Note on Review Workflow: The WID Course Approval process is two-fold: (1.) The WID director will approve your syllabus and 15-week course calendar. This can happen in an email exchange with drafts and revisions. (2.) Meanwhile, your department administrator initiates a request to have a new WID course number created in Courseleaf. Once the final syllabus/calendar is approved by the WID director, it will be uploaded to Courseleaf and continues its way through the workflow. This can take several weeks.

The WID program does not grant retroactive WID status for a course offered without the W designation. Students will not receive WID credit for a course that does not have the W designation at the time of registration.

Please direct all questions about this form and process to the Writing in the Disciplines inbox at [email protected].

WID Course Support: Graduate Assistants (WID GAs)

Each semester, the WID Program provides funding for WID faculty to hire graduate or undergraduate students in the following appointment categories to assist with the writing component of their WID courses:

WID Graduate Assistants (WID GAs) are advanced MA or PhD students in the faculty member's home department or a related department and are paid a salary to grade papers, read drafts, and meet with students to discuss their writing.  To qualify, the course must enroll a minimum of 20 WID students (which means the cap should be set at say 30 or more). WID matches the CCAS salary bands for course-by-course GA hires, based on number of seats offered. WID trains new WID GAs a a required two-day workshop in August or in January, depending on term of appointment.

GAs are intended to make the workload manageable, but they should not be expected to do more than 50 percent of the overall grading and commenting in a WID course. Faculty and GAs together draw up a written agreement that lists duties, estimates labor per task, and articulates expectations for classroom support. If you are interested in requesting WID GA support for your WID course, fill out the WID Graduate Assistant Request Form. Faculty may nominate graduate students they wish to work with through this form as well. Please provide the candidate’s name, email, and GWID as part of your submission. 

WID Graduate Assistant collaborate closely with the faculty member; their duties may include:

  • assisting in evaluating and grading the writing in the course, with the caveat that WID GAs are not primarily graders; 50% or less of their time may be spent grading, and WID GAs will do less than 50% of the grading overall

  • co-designing writing assignment staging, language, and scaffolding materials

  • designing and directing peer review assignments and meetings

  • leading occasional writing/topic workshops during a lecture section

  • holding office hours to consult with individual students; and

  • locating and preparing materials or activities that are relevant to the teaching topic and writing assignments.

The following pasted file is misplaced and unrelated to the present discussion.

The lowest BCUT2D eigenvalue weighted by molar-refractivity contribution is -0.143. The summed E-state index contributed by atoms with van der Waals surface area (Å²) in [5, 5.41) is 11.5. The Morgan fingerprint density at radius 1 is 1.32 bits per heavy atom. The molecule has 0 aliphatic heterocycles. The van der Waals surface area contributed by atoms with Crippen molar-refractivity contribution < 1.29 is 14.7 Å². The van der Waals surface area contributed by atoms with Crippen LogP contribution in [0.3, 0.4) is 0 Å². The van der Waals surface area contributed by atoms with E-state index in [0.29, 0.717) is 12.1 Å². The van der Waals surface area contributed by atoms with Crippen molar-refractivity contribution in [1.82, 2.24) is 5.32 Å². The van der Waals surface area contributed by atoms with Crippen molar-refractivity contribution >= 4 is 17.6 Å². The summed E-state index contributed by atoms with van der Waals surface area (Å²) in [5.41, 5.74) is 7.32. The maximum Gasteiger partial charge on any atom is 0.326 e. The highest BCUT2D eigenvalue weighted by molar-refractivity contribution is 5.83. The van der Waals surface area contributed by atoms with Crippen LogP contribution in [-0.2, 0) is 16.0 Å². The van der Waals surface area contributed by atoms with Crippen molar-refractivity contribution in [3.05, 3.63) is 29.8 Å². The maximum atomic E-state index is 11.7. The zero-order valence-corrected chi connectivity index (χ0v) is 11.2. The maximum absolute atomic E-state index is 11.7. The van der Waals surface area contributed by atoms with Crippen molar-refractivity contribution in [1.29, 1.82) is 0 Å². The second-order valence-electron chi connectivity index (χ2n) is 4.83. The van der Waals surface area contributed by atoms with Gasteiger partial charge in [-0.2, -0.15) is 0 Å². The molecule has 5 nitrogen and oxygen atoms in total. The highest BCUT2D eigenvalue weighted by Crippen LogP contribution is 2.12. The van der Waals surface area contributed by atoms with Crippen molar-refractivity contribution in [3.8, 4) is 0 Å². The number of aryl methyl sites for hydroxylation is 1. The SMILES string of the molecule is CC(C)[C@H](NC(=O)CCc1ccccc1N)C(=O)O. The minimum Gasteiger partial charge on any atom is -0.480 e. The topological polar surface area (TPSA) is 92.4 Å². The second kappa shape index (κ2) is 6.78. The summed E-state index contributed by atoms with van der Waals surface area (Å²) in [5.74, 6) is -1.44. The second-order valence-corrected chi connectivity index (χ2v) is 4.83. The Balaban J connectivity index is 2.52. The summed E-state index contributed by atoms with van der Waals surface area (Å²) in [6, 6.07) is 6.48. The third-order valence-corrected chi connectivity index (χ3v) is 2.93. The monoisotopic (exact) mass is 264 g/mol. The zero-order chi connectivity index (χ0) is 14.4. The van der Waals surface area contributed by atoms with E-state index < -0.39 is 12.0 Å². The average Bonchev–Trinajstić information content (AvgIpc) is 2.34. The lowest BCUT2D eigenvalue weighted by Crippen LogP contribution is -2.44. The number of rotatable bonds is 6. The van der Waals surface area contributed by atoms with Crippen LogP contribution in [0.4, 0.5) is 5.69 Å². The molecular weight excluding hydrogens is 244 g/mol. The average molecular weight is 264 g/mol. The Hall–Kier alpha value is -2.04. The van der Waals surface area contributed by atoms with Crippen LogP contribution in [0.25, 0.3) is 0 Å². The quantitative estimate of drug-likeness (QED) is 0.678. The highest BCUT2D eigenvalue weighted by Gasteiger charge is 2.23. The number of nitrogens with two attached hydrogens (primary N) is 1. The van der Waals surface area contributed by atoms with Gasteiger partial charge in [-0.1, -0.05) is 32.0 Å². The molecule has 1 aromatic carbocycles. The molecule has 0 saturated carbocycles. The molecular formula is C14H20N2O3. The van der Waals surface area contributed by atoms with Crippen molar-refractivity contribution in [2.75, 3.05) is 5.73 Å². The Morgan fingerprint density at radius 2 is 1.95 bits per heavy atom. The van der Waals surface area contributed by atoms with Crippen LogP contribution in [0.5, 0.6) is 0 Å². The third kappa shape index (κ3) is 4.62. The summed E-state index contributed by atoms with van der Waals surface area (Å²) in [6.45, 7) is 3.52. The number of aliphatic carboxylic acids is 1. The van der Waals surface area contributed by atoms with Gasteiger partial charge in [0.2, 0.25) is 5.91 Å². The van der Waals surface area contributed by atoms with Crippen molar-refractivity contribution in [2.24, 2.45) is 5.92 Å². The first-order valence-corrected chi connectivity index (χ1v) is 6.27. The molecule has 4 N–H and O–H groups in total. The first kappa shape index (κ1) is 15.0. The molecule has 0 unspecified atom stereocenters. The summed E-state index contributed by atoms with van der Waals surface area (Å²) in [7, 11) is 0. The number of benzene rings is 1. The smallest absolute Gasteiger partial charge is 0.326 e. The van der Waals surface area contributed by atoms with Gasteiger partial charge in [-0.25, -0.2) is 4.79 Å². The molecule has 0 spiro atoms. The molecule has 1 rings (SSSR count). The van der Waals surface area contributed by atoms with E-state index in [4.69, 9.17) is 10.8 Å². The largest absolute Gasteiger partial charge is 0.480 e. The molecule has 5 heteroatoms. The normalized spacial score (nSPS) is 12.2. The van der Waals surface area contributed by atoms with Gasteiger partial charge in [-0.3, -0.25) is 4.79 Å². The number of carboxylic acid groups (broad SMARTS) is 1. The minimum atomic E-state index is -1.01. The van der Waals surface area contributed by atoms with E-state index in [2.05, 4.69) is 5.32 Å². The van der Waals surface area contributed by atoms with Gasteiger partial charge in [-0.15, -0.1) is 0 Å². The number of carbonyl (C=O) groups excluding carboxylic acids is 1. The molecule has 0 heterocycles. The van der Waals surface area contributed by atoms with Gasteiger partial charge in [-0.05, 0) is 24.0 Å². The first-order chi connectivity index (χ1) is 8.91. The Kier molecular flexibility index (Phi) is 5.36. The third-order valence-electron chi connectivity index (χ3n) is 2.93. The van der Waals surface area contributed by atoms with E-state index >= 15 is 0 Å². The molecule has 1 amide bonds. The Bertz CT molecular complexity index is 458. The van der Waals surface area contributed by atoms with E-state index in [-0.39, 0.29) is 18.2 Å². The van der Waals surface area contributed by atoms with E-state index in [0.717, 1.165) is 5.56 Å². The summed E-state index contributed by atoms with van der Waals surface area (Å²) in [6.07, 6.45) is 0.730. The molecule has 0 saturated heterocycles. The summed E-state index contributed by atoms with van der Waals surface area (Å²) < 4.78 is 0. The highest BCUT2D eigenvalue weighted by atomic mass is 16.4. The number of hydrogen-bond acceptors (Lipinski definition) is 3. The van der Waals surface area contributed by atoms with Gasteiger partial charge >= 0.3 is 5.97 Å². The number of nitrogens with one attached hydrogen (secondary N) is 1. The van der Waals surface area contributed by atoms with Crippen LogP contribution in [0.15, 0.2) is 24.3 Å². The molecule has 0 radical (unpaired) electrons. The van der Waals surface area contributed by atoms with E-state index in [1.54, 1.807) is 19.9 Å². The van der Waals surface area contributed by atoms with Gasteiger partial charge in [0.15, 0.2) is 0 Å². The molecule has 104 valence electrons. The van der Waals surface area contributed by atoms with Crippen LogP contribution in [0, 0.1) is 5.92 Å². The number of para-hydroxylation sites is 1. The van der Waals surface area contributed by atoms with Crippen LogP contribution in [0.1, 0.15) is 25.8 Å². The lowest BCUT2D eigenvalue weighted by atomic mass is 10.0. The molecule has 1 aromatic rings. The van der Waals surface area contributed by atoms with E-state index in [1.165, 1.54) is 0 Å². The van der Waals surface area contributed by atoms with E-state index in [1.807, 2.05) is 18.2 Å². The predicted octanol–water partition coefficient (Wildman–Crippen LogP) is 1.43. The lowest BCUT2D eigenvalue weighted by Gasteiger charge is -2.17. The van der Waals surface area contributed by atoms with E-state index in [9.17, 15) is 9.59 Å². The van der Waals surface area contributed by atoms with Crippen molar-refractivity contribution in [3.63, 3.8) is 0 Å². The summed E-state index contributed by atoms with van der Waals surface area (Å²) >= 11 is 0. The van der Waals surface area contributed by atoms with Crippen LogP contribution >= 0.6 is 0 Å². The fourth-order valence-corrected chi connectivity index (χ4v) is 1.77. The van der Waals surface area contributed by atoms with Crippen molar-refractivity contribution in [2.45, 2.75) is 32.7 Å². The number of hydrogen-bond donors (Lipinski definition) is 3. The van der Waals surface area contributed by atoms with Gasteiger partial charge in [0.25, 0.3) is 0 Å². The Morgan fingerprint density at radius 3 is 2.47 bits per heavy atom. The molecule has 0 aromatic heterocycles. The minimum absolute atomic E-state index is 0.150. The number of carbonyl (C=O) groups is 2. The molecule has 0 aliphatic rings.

• leading writing/topic workshops in discussion sections (if the course is structured this way)

Submission Deadlines to apply for a WID GA

  • April 15 for Fall courses

  • Nov. 1 for Spring courses

  • Nov. 1 for Summer courses

Please direct all questions about this form and process to the Writing in the Disciplines inbox at [email protected]. Only those requests made through the WID GA Request Form will be honored. 

WID Course Support: Peer Writing Preceptors (PWPs)

Peer Writing Preceptors (PWPs) are outstanding undergraduate students with a strong interest in writing and the ability to provide informal coaching and feedback to their fellow undergraduates. They are not permitted to do formal grading. Preceptors are nominated by their professor and serve in courses in which they themselves have excelled.  The Peer Writing Preceptorship initiative offers an opportunity for select undergraduate students to work closely with a faculty mentor and gain experience in teaching. Preceptors generally work 7-10 hours per week. WID faculty mentoring a student for the first time will receive a supplemental compensation of $500.00 after the semester is complete.  Preceptor support is limited to WID courses enrolling 18 or more students.

Peer Writing Preceptor duties may include

  1. Meeting with students in class or individually to discuss assignments, answer questions, and give feedback.

  2. Reviewing outlines, rough drafts, or other writing to provide responses and suggestions for improvements in coherence, clarity of purpose, argument, etc.;

  3. Leading peer review meetings, guiding students in providing substantive peer response.

If you are interested in hiring a peer writing perceptor, fill out the WID Peer Writing Preceptor request form

Submission Deadlines to apply for a PWP

  • April 15 for Fall courses

  • December 1 for Spring courses

  • WID does not fund PWPs for Summer courses

Please direct all questions about this form and process to the Writing in the Disciplines inbox at [email protected]. Only those requests made through the WID Peer Writing Preceptor Request Form will be honored.